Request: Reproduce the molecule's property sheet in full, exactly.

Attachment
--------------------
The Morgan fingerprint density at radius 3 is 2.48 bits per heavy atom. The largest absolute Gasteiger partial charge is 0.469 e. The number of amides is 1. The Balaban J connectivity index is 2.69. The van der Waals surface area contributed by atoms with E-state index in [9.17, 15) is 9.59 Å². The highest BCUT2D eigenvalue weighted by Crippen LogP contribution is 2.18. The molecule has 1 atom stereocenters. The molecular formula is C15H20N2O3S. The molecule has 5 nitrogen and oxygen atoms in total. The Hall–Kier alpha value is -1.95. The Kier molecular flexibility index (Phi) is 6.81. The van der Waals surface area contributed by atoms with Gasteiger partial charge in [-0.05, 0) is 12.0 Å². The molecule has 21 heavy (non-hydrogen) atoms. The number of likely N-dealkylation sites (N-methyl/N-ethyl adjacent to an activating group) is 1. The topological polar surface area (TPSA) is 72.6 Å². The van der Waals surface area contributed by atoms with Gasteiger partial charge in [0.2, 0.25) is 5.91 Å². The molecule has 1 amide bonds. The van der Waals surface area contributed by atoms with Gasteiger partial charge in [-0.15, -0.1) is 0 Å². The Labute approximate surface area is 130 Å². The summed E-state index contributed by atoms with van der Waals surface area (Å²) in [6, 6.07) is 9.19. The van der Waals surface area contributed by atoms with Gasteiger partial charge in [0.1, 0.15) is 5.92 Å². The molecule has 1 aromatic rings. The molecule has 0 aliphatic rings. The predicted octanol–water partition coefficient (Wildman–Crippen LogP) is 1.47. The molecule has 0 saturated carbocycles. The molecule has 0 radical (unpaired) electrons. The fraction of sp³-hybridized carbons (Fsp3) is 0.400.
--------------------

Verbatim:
The Morgan fingerprint density at radius 3 is 2.48 bits per heavy atom. The largest absolute Gasteiger partial charge is 0.469 e. The number of amides is 1. The Balaban J connectivity index is 2.69. The van der Waals surface area contributed by atoms with E-state index in [9.17, 15) is 9.59 Å². The highest BCUT2D eigenvalue weighted by Crippen LogP contribution is 2.18. The molecule has 1 atom stereocenters. The molecular formula is C15H20N2O3S. The molecule has 5 nitrogen and oxygen atoms in total. The Hall–Kier alpha value is -1.95. The Kier molecular flexibility index (Phi) is 6.81. The van der Waals surface area contributed by atoms with Gasteiger partial charge in [-0.05, 0) is 12.0 Å². The molecule has 21 heavy (non-hydrogen) atoms. The number of likely N-dealkylation sites (N-methyl/N-ethyl adjacent to an activating group) is 1. The topological polar surface area (TPSA) is 72.6 Å². The van der Waals surface area contributed by atoms with Gasteiger partial charge in [0.2, 0.25) is 5.91 Å². The molecule has 1 amide bonds. The van der Waals surface area contributed by atoms with Gasteiger partial charge in [-0.15, -0.1) is 0 Å². The Labute approximate surface area is 130 Å². The summed E-state index contributed by atoms with van der Waals surface area (Å²) in [6, 6.07) is 9.19. The van der Waals surface area contributed by atoms with Gasteiger partial charge in [0.1, 0.15) is 5.92 Å². The molecule has 1 aromatic rings. The molecule has 0 aliphatic rings. The predicted octanol–water partition coefficient (Wildman–Crippen LogP) is 1.47. The molecule has 0 saturated carbocycles. The molecule has 0 radical (unpaired) electrons. The fraction of sp³-hybridized carbons (Fsp3) is 0.400.